io watcher: how to catch close(fd) after starting watcher

Marc Lehmann schmorp at schmorp.de
Thu Nov 8 22:12:48 CET 2012


On Thu, Nov 08, 2012 at 06:37:19PM +0100, Jan-Philip Gehrcke <jgehrcke at googlemail.com> wrote:
> I'm working on Linux 2.6.32. Consider the case where a file
> descriptor is closed at some point *after* starting an IO watcher on
> this certain file descriptor. How should the watcher behave in the
> moment of closure?

Having a watcher on a nonexistant file descriptor is a bug in the program,
and libev has no prescribed behaviour for that.

> From here, I still don't understand what the intended watcher

There isn't any intended behaviour, anything goes. Effectively you run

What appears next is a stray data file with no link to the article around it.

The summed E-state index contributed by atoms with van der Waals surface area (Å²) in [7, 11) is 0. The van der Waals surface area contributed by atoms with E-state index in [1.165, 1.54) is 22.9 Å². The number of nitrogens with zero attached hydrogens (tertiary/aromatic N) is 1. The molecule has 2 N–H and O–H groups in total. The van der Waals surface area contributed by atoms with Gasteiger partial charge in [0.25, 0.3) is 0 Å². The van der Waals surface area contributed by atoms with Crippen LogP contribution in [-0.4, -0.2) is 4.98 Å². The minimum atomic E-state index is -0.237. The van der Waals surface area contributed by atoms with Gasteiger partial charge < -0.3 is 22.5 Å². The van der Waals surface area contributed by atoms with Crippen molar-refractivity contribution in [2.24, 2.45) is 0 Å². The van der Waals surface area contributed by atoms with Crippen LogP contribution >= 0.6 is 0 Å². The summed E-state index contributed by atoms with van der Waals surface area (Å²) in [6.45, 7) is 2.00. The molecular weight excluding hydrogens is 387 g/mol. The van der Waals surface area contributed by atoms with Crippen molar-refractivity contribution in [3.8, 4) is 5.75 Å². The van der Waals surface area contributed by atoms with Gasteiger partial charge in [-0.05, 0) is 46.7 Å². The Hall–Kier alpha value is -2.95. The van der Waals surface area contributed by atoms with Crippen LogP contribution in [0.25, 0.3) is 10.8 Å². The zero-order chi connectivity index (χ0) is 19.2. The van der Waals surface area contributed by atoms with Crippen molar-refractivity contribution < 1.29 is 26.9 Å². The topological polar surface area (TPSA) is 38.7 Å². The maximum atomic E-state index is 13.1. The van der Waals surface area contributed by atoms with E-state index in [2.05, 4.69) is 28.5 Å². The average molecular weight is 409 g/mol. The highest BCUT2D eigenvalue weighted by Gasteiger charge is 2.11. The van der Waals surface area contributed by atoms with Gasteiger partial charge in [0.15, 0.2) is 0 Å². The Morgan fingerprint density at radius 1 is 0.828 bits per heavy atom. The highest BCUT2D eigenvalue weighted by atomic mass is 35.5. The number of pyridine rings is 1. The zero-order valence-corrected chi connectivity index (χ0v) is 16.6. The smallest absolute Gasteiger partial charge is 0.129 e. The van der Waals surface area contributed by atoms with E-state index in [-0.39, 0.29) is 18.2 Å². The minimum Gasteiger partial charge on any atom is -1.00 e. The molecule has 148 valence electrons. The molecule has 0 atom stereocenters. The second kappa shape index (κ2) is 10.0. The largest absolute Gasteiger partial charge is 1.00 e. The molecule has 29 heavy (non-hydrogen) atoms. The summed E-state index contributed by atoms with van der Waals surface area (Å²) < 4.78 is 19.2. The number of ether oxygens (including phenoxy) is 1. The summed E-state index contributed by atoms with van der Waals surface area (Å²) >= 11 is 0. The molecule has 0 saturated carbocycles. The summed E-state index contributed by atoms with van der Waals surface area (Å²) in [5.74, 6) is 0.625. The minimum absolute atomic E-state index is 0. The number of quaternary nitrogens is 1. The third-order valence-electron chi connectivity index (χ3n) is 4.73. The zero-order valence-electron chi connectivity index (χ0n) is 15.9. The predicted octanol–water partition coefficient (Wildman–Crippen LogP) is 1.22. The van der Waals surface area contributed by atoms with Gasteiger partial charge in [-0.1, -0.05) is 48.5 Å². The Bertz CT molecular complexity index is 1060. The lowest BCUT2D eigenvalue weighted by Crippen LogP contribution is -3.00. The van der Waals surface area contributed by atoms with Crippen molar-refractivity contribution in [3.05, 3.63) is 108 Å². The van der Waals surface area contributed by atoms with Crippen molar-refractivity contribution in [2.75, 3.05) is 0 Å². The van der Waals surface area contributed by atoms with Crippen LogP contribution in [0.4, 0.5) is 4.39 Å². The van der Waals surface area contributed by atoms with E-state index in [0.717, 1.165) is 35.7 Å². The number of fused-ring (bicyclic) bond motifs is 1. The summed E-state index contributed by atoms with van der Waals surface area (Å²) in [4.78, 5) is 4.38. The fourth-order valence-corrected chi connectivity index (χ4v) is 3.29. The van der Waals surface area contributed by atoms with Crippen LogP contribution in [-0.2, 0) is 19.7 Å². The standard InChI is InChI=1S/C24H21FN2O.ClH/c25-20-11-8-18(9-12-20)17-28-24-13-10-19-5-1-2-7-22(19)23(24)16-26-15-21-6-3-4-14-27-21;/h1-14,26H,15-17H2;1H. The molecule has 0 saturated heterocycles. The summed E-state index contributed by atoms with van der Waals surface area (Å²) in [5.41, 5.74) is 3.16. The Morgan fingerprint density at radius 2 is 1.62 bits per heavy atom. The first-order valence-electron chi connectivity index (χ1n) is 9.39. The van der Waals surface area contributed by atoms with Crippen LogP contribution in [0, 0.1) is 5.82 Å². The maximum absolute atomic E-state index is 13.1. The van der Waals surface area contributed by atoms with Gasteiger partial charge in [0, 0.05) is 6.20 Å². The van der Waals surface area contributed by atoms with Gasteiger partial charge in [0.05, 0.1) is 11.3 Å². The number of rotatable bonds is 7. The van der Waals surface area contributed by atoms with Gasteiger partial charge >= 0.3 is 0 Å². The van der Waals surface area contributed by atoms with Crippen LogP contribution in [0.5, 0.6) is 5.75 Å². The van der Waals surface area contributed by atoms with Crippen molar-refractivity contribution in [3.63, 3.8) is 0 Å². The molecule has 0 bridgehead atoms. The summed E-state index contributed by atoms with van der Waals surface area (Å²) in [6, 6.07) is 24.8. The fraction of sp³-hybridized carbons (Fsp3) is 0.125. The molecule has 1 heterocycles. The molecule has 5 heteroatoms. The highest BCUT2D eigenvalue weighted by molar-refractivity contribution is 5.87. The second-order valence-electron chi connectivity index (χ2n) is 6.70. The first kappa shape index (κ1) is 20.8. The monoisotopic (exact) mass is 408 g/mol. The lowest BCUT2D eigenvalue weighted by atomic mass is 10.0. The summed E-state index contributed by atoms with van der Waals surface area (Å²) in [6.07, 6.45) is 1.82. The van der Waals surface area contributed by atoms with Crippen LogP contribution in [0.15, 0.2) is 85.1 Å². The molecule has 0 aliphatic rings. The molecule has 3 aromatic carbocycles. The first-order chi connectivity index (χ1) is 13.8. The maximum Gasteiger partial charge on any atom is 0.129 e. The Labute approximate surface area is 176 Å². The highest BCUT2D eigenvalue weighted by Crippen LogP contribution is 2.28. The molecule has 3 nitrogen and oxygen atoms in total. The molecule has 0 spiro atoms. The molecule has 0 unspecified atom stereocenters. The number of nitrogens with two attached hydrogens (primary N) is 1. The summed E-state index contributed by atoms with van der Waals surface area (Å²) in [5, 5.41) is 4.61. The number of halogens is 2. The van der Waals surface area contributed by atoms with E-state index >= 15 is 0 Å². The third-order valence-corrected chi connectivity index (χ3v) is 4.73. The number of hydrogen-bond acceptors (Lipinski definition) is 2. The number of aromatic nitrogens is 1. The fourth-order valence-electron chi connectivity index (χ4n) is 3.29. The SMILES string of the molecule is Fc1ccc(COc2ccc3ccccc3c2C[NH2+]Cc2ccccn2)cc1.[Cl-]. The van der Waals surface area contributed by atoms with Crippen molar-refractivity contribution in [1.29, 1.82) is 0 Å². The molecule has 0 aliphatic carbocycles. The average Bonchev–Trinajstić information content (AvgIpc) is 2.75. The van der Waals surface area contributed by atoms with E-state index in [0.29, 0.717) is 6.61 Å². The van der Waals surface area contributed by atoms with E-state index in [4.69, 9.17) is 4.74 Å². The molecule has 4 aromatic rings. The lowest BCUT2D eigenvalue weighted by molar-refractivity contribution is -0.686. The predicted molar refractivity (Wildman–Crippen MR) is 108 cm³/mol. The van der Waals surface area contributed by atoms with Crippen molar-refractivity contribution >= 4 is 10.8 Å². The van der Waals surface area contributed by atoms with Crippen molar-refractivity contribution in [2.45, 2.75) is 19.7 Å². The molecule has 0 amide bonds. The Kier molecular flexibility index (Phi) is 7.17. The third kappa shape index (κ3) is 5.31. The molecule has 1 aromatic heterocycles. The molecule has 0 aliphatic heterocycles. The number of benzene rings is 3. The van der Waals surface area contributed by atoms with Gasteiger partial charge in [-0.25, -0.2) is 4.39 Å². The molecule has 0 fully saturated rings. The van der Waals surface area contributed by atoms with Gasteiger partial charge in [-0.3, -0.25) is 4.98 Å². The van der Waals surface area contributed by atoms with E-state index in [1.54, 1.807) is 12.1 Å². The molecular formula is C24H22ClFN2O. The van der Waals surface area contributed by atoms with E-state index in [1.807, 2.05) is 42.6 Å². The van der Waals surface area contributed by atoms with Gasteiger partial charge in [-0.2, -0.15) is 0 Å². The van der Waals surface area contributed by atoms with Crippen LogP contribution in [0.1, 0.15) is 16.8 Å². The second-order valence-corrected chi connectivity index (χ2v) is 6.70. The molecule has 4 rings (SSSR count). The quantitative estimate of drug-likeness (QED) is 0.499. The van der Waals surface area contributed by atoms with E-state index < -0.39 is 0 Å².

into undefined behaviour.

> "Some backends (e.g. kqueue, epoll) need to be told about closing a
> file descriptor (either by calling close explicitly or by any other
> means, such as dup). The reason is that you register interest in some
> file descriptor, but when it goes away, the operating system will
> silently drop this interest."
> 
> I call close explicitly (Python's os.close(fd) uses on POSIX
> close(fd)), so am I not already following this advice?

close does not tell epoll anything (and even if, epoll isn't libev) - what
that sentence means is that close is not the only function that closes
file descriptors.

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